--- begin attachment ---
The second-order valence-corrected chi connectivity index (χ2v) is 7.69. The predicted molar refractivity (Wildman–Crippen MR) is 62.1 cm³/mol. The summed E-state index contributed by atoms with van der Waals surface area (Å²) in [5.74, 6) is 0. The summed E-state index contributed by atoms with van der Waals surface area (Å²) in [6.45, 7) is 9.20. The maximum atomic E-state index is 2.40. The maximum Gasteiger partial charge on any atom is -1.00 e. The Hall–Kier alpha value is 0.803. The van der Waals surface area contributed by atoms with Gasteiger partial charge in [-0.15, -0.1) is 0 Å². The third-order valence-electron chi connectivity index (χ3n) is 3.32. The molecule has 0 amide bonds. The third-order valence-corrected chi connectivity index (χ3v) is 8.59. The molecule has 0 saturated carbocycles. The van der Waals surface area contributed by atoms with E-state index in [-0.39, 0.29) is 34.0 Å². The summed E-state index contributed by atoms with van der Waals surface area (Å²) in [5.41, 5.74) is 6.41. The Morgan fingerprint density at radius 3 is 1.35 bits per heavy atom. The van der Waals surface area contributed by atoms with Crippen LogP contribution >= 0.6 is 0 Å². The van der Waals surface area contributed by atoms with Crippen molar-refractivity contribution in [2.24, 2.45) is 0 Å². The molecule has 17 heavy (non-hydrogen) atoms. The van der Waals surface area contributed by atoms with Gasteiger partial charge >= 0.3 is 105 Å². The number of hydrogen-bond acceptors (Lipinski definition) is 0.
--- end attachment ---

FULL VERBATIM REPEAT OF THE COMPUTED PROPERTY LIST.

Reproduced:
The second-order valence-corrected chi connectivity index (χ2v) is 7.69. The predicted molar refractivity (Wildman–Crippen MR) is 62.1 cm³/mol. The summed E-state index contributed by atoms with van der Waals surface area (Å²) in [5.74, 6) is 0. The summed E-state index contributed by atoms with van der Waals surface area (Å²) in [6.45, 7) is 9.20. The maximum atomic E-state index is 2.40. The maximum Gasteiger partial charge on any atom is -1.00 e. The Hall–Kier alpha value is 0.803. The van der Waals surface area contributed by atoms with Gasteiger partial charge in [-0.15, -0.1) is 0 Å². The third-order valence-electron chi connectivity index (χ3n) is 3.32. The molecule has 0 amide bonds. The third-order valence-corrected chi connectivity index (χ3v) is 8.59. The molecule has 0 saturated carbocycles. The van der Waals surface area contributed by atoms with E-state index in [-0.39, 0.29) is 34.0 Å². The summed E-state index contributed by atoms with van der Waals surface area (Å²) in [5.41, 5.74) is 6.41. The Morgan fingerprint density at radius 3 is 1.35 bits per heavy atom. The van der Waals surface area contributed by atoms with Crippen LogP contribution >= 0.6 is 0 Å². The van der Waals surface area contributed by atoms with Crippen molar-refractivity contribution in [2.24, 2.45) is 0 Å². The molecule has 17 heavy (non-hydrogen) atoms. The van der Waals surface area contributed by atoms with Gasteiger partial charge >= 0.3 is 105 Å². The number of hydrogen-bond acceptors (Lipinski definition) is 0.